From Mubarak's militant dictatorship, to SCAF's militant army rule, to Morsi's arguably militant Islamic takeover, has the Egypt of today under the new regiment of Morsi produced the new world people sacrificed for?
Two years ago on Friday, Egyptians began a revolution that toppled long-time dictator Hosni Mubarak, leading to the election of an Islamist president who has since faced his fair share of criticism. Deep political divisions remain, and Egyptians continue to protest against many of the same conditions that sparked the remarkable scenes in early 2011.
The new rulers of the Arab world’s most populous country boast that they have wide support, gained at the ballot box for the first time in Egypt’s history. Their detractors would accuse them of betraying a revolution they did not lead from the get-go. A new opposition group, the National Salvation Front, has joined a coalition calling for mass protests on Friday against President Mohammed Morsi, who they call “Morsi Mubarak.”
The economic woes of Mubarak’s crony state have not dissipated, and the calls for “bread, freedom, and social justice” that defined the desires of the Tahrir youth of 2011 have resurfaced. Perhaps they never went away. The Muslim Brotherhood’s attempts to pacify the poor with charity may come across as cynical in the current climate of unrest.
The economy is in crisis, and Egyptians are increasingly taking drastic measures to make ends meet. Foreign investment has nose dived and the simmering violence is keeping many tourists away. Violent crime and sexual assault have become major national problems. Many of the liberals who organised against Mubarak held hopes for a new economic system, one that would improve upon the received wisdom of the Washington Consensus. But facing a crisis-wracked economy, Morsi entertained the International Monetary Fund’s own brand of “reforms,” which many on the left distrust.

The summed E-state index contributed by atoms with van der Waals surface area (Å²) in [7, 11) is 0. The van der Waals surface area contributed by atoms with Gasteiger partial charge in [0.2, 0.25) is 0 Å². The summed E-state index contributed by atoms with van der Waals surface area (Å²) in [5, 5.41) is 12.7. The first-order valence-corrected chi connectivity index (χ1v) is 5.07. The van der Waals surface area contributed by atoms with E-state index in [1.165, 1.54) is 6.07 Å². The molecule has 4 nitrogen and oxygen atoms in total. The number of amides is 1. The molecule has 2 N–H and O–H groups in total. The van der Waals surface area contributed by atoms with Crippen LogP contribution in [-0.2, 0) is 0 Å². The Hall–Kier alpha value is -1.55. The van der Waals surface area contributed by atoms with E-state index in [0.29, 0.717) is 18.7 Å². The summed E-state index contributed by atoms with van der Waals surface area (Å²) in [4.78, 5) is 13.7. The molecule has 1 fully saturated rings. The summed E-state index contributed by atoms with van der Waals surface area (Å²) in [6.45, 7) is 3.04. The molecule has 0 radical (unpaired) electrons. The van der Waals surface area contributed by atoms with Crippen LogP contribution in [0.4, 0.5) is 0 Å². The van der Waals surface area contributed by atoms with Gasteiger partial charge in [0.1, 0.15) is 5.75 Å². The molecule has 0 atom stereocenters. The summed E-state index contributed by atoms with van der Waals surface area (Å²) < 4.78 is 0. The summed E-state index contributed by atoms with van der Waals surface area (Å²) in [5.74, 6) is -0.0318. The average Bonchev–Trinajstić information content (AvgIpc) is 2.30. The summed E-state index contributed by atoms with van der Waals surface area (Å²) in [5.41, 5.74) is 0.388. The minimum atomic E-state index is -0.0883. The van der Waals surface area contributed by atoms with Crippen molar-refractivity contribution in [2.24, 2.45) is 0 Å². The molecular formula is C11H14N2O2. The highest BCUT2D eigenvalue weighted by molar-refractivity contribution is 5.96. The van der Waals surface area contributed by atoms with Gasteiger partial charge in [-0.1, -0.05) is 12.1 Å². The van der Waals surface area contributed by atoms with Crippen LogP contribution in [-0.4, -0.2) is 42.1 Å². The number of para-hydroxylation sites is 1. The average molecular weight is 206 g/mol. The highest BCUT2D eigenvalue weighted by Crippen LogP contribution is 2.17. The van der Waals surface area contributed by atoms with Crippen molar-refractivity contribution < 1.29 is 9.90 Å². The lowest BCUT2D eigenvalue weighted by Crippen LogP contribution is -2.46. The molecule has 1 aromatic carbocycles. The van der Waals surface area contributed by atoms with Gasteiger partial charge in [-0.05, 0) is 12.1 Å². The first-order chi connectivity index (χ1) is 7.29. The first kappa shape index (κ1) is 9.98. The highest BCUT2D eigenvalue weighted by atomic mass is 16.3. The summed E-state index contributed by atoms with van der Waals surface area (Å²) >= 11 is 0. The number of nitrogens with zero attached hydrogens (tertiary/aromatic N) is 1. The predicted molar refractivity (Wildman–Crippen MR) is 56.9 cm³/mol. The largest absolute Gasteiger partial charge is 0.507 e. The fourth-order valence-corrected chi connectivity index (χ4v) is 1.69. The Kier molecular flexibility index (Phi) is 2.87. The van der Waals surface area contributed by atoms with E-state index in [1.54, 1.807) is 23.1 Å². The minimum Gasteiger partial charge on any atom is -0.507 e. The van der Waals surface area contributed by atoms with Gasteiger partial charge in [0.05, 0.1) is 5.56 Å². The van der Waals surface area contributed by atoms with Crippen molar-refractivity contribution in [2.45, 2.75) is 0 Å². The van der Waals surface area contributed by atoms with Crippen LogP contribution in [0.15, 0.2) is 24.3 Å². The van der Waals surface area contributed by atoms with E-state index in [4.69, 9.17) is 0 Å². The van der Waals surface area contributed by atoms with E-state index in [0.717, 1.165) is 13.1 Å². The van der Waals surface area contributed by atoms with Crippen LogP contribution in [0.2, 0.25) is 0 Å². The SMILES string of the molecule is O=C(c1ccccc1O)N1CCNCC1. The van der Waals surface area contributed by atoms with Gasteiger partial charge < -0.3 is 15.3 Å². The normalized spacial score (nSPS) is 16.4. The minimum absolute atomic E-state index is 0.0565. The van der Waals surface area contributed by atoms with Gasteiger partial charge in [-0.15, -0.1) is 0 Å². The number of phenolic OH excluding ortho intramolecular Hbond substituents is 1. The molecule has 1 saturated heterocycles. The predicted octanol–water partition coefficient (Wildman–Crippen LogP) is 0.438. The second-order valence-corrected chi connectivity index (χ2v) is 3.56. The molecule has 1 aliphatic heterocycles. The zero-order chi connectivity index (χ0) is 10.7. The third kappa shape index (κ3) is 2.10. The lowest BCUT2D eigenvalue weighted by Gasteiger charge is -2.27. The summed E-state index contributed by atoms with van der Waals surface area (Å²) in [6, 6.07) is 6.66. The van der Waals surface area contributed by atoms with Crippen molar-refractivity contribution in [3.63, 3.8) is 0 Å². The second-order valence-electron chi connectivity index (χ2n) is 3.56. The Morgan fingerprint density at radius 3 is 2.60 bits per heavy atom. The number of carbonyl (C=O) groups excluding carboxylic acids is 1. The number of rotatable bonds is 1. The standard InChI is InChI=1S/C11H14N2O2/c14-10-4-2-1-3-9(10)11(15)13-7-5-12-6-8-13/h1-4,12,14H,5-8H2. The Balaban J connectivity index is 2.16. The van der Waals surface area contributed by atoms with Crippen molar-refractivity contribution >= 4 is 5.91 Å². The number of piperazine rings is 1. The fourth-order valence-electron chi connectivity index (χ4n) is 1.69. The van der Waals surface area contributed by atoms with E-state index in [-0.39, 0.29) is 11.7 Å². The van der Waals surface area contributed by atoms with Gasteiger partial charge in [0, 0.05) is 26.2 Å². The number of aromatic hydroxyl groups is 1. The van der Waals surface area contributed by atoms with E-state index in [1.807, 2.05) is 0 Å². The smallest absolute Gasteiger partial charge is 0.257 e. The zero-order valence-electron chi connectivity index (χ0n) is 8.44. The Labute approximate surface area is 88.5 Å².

Authorities are visibly worried of a possible repeat of the violent clashes and protests of 2011, having ordered the security forces to keep people away from Tahrir Square, the epicenter of revolutionary dissent in Cairo. Perhaps, above all, justice has not been seen to be done. The business cronies who underwrote Mubarak’s rule have not seen the inside of a courtroom. And even the ailing dictator himself has managed to wrangle a re-trial from the courts in between stints in prison and hospital.
Whatever the result of this new protest movement, you can be sure the Egyptian street will not be bought off or silenced. Morsi-Mubarak, two years later, the discontent of Jan 25 simmers in post-revolution Egypt.
Did Egypt's revolution do enough to spark real change? Or did it just give a new face to the same old problems? Share your comments with us below!